(related to Proposition: Product of Convegent Real Sequences)

Let the real sequences \((a_n)_{n\in\mathbb N}\) and \((b_n)_{n\in\mathbb N}\) be convergent with \(\lim_{n\rightarrow\infty} a_n=a\) and \(\lim_{n\rightarrow\infty} b_n=b\). It follows from the corresponding proposition that they are bounded by some positive real number \(B > 0\). By making \(B\) sufficiently large, and without any loss of generality, we can assume \(|a_n|\le B\) and \(|b_n| \le B\) for all \(n\in\mathbb N\). Further, let \(\epsilon > 0\). It follows that

  1. there is an \(N(\epsilon,B)\in\mathbb N\) with \(|a_n - a| < \frac{\epsilon}{2B}\) for all \(n > N(\epsilon,B)\), and that
  2. there is an \(M(\epsilon,B)\in\mathbb N\) with \(|b_n - b| < \frac{\epsilon}{2B}\) for all \(n > M(\epsilon,B)\).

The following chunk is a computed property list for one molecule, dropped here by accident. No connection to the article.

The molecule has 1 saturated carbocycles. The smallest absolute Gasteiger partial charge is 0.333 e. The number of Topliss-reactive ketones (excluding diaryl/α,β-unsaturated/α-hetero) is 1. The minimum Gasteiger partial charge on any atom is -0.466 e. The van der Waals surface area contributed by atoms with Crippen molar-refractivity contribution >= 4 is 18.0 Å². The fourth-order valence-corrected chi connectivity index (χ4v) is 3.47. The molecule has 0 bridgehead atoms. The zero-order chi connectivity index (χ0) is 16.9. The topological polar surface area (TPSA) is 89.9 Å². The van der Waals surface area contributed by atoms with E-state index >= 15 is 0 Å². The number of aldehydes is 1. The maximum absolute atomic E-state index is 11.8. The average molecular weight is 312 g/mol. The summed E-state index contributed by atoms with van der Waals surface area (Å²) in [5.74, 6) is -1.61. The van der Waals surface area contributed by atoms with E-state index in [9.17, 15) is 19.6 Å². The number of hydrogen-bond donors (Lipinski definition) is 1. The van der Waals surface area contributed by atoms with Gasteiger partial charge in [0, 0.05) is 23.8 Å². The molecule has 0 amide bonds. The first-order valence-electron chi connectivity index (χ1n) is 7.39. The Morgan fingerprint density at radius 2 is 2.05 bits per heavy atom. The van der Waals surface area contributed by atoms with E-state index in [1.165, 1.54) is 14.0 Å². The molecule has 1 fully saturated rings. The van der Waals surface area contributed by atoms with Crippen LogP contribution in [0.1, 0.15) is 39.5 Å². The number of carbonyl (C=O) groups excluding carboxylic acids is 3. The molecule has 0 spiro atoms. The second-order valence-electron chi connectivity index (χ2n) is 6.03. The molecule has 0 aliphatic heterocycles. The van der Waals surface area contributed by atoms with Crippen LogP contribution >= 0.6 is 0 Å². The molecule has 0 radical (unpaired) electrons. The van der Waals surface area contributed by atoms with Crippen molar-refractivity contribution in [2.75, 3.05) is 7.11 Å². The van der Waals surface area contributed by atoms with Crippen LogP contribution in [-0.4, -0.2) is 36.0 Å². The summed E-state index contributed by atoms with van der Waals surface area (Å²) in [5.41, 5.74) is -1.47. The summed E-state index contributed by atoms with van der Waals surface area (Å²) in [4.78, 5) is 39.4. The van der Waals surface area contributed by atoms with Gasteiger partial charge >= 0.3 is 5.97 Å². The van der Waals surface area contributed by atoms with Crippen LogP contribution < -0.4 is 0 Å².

Therefore, for all \(n > \max(N(\epsilon,B),M(\epsilon,B))\) we get by virtue of the triangle inequality: \[|a_nb_n - ab| = |a_n(b_n - b)+ (a_n-a)b| \le |a_n||b_n - b| + |a_n - a||b| < B\frac{\epsilon}{2B} + \frac{\epsilon}{2B}B=\epsilon.\]

Since \(\epsilon\) can be arbitrarily small chosen, it follows that

\[\lim_{n\rightarrow\infty} (a_n \cdot b_n)=\lim_{n\rightarrow\infty} a_n \cdot \lim_{n\rightarrow\infty} b_n.\]

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  1. Forster Otto: "Analysis 1, Differential- und Integralrechnung einer Veränderlichen", Vieweg Studium, 1983